Just a few months ago, women in the workforce had reached a historic milestone: Excluding farm labor and self-employment, the number of women on U.S. payrolls exceeded the number of men. But now, experts say, that progress is in jeopardy.

COVID-19 has upended the United States’ “patchwork” system of child care— from formal programs such as schools, day care and summer camps, to informal solutions such as relying on relatives and friends to help out. The virus’ prevalence and way of spreading largely renders those resources unsafe. Parents and caregivers are now in charge of taking care of and entertaining their kids 24/7 — on top of working or job searching. These conflicting demands require all parents to make difficult choices. But research shows it’s mothers who are most frequently making career sacrifices for their children.

According to research from Syracuse University released last month, more than 80% of adults in the country not working in order to care for children who would be in school or daycare if not for COVID-19 are women. A recent paper published in the academic journal Gender, Work & Organization found that mothers of young children reduced their working hours four to five times more than fathers.

“There is a rot that’s at the core of women’s employment right now, and that’s child care and eldercare, and how women are going to maintain their place in the labor force when we’re really having a crisis of care in the country,” said Betsey Stevenson, professor of economics and public policy at the University of Michigan and former chief economist at the U.S. Department of Labor.

Although young men today are much more likely to profess their belief in gender equality than those of previous generations, they are not significantly more likely to divide most household tasks equitably, from child care to grocery shopping. And COVID-19 does not seem to be changing this dynamic, Stevenson says.

“If the guy is driving toward the cliff of not feeding the children, and the woman is driving toward the cliff of not feeding the children, she pulls off first and she feeds the children,” Stevenson said. “And the problem is that if he knows that she’s going to pull off first, then he wins the game of chicken.”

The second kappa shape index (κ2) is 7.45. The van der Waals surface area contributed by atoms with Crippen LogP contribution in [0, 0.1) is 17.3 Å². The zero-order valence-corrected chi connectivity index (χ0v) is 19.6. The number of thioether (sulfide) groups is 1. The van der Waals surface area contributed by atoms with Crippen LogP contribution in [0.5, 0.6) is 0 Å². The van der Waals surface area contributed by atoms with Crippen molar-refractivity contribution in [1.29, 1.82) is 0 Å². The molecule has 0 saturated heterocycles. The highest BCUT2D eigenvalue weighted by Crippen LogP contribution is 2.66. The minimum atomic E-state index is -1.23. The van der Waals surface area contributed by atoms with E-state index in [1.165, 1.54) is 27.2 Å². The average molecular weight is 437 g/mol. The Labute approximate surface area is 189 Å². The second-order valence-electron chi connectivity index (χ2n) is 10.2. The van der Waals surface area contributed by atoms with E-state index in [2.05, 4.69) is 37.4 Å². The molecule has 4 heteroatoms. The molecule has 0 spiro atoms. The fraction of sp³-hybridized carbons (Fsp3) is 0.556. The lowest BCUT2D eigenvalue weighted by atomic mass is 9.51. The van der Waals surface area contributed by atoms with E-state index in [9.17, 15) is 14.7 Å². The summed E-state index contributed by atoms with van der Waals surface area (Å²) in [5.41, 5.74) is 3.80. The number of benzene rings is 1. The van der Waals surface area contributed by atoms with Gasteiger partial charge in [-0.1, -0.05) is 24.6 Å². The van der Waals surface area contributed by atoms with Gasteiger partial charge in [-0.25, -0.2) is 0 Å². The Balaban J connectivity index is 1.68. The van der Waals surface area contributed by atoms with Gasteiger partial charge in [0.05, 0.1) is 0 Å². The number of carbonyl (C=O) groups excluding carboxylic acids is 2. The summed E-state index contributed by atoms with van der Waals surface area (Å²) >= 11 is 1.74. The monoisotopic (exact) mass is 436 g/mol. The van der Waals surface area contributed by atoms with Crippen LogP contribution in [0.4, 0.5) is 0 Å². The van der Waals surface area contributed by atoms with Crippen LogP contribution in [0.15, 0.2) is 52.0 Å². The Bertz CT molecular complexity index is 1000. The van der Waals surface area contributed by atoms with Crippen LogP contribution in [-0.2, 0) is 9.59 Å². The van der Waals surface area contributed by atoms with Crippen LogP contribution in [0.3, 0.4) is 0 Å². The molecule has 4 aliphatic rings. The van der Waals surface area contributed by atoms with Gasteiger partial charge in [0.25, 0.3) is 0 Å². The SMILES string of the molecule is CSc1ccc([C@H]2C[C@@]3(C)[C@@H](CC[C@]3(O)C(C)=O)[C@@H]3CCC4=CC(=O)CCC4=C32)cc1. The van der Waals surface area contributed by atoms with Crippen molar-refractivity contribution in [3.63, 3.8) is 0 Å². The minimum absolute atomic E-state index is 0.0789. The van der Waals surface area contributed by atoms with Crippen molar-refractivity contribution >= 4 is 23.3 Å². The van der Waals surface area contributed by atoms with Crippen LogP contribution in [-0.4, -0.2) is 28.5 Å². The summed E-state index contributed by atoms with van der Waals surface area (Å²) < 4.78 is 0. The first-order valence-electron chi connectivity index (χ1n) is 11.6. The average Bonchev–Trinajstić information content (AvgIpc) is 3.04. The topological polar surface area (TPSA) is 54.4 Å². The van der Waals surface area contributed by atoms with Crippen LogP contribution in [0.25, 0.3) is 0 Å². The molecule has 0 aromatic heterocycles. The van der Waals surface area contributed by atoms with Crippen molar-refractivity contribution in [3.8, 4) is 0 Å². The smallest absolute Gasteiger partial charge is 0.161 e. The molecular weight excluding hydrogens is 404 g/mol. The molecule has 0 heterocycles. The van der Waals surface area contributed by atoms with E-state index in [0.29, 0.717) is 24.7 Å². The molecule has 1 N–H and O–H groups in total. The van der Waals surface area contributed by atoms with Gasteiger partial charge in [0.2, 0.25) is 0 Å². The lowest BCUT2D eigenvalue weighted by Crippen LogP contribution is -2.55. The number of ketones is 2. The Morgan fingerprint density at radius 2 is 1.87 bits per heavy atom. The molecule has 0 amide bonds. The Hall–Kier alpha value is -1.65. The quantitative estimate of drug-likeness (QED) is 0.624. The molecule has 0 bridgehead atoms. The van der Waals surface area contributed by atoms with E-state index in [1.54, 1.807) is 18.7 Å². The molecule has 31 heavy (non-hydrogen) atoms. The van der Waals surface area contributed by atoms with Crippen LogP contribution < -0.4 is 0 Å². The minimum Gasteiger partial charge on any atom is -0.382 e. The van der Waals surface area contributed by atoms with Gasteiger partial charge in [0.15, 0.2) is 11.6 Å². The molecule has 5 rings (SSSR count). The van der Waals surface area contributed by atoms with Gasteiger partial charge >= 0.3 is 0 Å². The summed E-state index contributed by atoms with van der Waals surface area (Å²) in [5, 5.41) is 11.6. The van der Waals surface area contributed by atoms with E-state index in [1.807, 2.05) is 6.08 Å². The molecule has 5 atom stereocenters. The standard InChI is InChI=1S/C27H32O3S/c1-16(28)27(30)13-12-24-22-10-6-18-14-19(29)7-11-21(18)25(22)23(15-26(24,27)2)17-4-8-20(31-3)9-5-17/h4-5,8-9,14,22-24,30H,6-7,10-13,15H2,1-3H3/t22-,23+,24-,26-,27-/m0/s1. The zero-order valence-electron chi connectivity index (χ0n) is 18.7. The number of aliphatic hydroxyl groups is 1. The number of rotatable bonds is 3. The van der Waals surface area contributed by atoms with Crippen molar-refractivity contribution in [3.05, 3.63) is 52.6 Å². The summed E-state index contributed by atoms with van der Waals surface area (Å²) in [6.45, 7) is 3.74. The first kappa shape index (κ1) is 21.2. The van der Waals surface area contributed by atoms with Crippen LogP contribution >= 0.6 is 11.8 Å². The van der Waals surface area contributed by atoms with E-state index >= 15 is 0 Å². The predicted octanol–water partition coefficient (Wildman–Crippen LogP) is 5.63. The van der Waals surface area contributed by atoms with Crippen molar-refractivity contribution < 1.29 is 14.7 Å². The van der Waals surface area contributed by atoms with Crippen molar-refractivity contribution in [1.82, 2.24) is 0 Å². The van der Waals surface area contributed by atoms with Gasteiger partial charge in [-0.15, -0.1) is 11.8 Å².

This oversized demands on women leads to an impossible juggling act, which often forces them to cut back on work. In fact, this spring, employment rates for women fell to around where they were in the 1980s. Though they have been rising as the economy reopens, Stevenson warns that the long-term impact of this setback will be far-reaching — taking time off from work now could jeopardize future promotions and raises. And one of the main drivers of equality for women in the household is pay equity in the workforce. If a woman makes less money than her husband, the couple could prioritize his job over hers when it comes to figuring out child care and housework.

“[Fewer hours] will then reduce [women’s] earnings as a share of the household income, which will make them a less important labor market player in their household,” Stevenson said.

But Stevenson also suggests that the spotlight the pandemic has placed on child care has the potential to lead to lasting change.

“We’ve revealed that child care is just essential for just a giant share of the workforce, and to just ignore it and keep pretending it’s just a personal problem is a mistake in thinking about the macro economy,” Stevenson said. “What does a world look like where we make space for people to do the caregiving they need to do and move seamlessly back into their career?”

Teresa Lawlor is an intern at Innovation Hub. You can follow her on Twitter: @tmlawlor